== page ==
Political candidates, consultants and the media generally misunderstand the politics of abortion rights. They tend to believe either that most voters oppose abortion or that the anti-abortion base is larger than the abortion rights base. But neither is true.
A recent nationwide poll by Ann Selzer (declared “The Best Pollster in Politics” by FiveThirtyEight), commissioned by the Public Leadership Institute, proves that voters overwhelmingly support abortion rights both in general and when asked about specific reproductive rights policies. In addition, the poll shows that those who “strongly support” abortion rights substantially outnumber those who “strongly oppose” it.
Our poll found that by a margin of 69-to-27 percent, American voters approve of the constitutional right to abortion established by the Supreme Court in Roe v. Wade. This result is similar to many polls over the years that have found Americans approving Roe by margins of 2-to-1 or greater.
Our poll also asked whether abortion is an issue that matters a lot, matters a little, or doesn’t make much difference. While it is true that the anti-abortion side is more likely to say “matters a lot,” the anti-Roe respondents who say abortion “matters a lot” account for only 21 percent of the electorate while the pro-Roe respondents who say abortion “matters a lot” account for 29 percent.
When asked a different way, rating abortion with a scale from 1-to-10 where 1 means totally opposed to all abortions and 10 meaning totally favoring complete access to abortion, only 28 percent answered 1, 2 or 3 while 44 percent said 8, 9 or 10. Any way you measure it, the strong supporters of abortion rights greatly exceed the strong opponents.
Furthermore, when asked about specific proactive measures, voters strongly favor the side for reproductive rights. The poll tested ideas from our Playbook for Abortion Rights, a volume that includes dozens of model bills.
On the issue of birth control, Americans favor, by a margin of 86-to-11 percent, that when a woman reports a sexual assault to authorities they be required to inform her about emergency contraception, also called the morning after pill (the Rape Survivor Information Act). By 84-to-13 percent, Americans want to require pharmacies to dispense contraceptives to any woman with a lawful prescription and to stock over-the-counter emergency contraception (the Women’s Right to the Pill Act). And by 82-to-14 percent, they favor creating programs to raise awareness of the effectiveness of long-acting reversible contraceptives (LARCs), such as IUDs and implants (the Long-Acting Birth Control Information Act).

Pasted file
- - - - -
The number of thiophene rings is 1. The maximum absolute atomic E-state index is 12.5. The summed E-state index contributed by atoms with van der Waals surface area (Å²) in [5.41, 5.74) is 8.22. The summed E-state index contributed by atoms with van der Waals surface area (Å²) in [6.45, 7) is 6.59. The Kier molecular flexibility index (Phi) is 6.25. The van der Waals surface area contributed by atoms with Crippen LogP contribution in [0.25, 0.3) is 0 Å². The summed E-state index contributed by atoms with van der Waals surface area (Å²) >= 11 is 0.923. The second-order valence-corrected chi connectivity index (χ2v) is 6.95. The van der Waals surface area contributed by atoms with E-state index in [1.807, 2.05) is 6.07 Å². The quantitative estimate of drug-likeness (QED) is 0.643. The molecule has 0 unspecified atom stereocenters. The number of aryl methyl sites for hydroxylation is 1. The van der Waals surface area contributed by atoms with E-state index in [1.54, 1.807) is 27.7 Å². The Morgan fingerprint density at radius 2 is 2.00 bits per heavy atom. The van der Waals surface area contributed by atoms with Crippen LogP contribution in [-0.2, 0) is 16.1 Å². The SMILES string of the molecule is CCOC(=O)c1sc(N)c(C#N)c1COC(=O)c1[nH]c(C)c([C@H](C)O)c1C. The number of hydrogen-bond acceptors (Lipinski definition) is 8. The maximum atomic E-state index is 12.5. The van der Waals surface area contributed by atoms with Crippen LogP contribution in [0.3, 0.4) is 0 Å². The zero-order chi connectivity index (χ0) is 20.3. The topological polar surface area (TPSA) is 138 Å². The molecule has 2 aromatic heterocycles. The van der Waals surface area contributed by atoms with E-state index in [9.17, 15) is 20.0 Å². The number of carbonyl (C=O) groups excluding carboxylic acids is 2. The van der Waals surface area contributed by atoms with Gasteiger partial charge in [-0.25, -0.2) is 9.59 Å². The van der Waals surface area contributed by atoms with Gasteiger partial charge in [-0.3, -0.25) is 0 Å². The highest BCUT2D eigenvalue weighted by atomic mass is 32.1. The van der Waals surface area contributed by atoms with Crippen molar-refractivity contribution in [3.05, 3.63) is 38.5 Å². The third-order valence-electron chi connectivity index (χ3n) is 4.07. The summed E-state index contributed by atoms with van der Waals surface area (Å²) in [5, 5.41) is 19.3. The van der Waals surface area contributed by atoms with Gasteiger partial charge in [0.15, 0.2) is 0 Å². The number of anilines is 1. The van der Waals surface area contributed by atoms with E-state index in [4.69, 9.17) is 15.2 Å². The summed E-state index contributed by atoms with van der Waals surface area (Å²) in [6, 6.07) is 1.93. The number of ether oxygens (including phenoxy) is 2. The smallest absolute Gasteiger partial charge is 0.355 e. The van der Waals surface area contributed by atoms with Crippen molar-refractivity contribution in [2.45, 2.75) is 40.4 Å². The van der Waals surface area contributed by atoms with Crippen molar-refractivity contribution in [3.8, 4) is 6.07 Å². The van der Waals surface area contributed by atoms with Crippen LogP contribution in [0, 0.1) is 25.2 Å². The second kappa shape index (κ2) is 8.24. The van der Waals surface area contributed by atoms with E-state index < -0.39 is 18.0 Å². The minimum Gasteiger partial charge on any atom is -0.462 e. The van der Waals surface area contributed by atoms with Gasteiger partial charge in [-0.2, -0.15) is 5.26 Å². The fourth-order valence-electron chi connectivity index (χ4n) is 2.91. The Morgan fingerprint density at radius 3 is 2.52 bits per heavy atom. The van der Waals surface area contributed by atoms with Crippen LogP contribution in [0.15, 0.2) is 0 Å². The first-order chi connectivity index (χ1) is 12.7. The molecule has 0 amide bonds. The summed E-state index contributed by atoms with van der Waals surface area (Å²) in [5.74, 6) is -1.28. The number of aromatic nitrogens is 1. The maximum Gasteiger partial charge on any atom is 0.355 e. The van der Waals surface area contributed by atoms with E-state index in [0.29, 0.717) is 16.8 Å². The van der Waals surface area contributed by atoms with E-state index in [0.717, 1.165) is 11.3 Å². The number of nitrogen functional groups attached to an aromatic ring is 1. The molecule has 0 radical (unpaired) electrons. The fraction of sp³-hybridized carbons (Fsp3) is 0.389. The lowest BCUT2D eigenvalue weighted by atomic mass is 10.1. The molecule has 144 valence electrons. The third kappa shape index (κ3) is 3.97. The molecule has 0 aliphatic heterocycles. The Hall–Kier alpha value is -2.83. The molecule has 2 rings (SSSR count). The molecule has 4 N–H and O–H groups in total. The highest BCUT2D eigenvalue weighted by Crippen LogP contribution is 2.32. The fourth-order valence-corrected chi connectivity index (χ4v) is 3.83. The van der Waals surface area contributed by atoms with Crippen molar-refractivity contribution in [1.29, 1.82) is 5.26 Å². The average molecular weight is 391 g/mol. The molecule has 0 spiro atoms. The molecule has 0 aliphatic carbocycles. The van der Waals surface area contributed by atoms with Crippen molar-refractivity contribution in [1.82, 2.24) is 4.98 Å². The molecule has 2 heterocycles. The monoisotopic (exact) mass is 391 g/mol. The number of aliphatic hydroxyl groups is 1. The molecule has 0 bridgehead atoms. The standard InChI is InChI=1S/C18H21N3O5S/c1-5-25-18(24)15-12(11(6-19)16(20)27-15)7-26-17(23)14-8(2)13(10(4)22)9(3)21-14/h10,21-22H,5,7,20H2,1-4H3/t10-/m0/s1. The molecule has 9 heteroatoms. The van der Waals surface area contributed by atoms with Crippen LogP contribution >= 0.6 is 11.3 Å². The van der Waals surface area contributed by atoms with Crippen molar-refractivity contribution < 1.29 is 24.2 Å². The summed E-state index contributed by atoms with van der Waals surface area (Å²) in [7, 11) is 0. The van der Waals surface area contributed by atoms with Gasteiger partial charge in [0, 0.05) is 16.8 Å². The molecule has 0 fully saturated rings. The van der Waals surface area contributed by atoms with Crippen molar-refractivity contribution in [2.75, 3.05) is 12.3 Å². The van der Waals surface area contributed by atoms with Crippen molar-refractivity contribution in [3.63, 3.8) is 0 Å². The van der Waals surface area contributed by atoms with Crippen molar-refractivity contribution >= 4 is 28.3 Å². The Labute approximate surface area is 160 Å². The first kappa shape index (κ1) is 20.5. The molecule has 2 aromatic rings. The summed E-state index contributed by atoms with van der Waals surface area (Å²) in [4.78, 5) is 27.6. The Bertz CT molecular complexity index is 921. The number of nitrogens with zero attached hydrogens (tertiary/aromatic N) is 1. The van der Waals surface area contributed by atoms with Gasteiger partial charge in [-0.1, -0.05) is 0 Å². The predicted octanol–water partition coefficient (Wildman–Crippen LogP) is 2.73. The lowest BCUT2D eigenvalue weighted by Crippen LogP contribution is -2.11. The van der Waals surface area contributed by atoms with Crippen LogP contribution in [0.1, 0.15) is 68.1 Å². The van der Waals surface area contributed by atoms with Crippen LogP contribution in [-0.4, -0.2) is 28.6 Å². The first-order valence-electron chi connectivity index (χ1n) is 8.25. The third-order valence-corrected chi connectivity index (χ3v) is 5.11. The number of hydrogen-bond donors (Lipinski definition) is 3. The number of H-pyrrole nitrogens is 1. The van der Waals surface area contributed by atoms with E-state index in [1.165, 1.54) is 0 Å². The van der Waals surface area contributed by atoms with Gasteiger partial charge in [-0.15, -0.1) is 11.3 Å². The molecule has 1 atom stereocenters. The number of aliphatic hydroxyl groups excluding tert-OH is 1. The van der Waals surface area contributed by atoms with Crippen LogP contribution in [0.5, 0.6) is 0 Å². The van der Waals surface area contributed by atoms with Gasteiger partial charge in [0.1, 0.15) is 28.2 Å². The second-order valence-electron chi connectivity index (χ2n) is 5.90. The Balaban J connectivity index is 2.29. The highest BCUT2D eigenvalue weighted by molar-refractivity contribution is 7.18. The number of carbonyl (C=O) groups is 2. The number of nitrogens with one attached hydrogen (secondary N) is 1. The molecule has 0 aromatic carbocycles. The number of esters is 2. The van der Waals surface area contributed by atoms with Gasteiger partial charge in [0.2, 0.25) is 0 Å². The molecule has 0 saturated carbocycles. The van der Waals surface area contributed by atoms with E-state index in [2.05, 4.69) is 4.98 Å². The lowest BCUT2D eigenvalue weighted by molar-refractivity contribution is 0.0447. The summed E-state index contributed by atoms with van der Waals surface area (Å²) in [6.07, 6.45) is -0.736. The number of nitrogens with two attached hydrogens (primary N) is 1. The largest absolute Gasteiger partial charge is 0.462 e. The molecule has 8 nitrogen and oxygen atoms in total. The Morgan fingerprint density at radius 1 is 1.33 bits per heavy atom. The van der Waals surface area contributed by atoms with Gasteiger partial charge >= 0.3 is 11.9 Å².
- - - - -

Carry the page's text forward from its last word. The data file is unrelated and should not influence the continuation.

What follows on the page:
Concerning crisis pregnancy centers (CPCs), which are facilities that look like medical clinics but actively try to stop women from having abortions, Americans favor, by a margin of 77-to-18 percent, requiring that those which receive government funding cannot give a woman medically false information, such as the claim that abortion causes cancer (the Truth in Medicine Act). By 75-to-21 percent, voters want CPCs that are not licensed to practice medicine to have to post a sign saying so (the Pregnancy Center Disclosure Act). And by 62-to-33 percent, they want to ban CPCs from using ads to mislead pregnant women into believing that the CPC offers abortion services (the Crisis Pregnancy Center Fraud Prevention Act).
And more specifically addressing abortion rights:
81 percent favor protecting staff and patients who enter and exit abortion clinics from anti-abortion harassment and violence by requiring protesters to remain at least 8 feet away from them (the Clinic Safety Zone Act).
75 percent favor protecting employees from being fired or punished for their health decisions, such as having an abortion, having a child, or taking contraceptives (the Keep Bosses Out of the Bedroom Act).
60 percent favor allowing nurse practitioners to dispense and supervise medication abortion (the Access to Medication Abortion Act).
60 percent favor allowing a woman is seeking an abortion to opt out of state-mandated, medically unnecessary sonograms and waiting periods if she does not believe they are necessary to making her own healthcare decisions (the Abortion with Dignity Act).
55 percent favor requiring all health insurance plans, including Medicaid, to cover legal abortion services (the Abortion Coverage Equity Act).
Significantly, eight of these specific reproductive rights measures are favored by a majority of those voters who want to overturn Roe v. Wade. Anti-abortion voters are far more reasonable than their movement’s leaders.
If political elites understood what voters want in reproductive rights, we’d see a very different policy debate. Elected officials and advocates who support abortion rights would boldly introduce proactive legislation at the federal, state and local levels and force their anti-abortion opponents to defend unpopular positions. The political tide would turn. And, in time, the will of the people would prevail.
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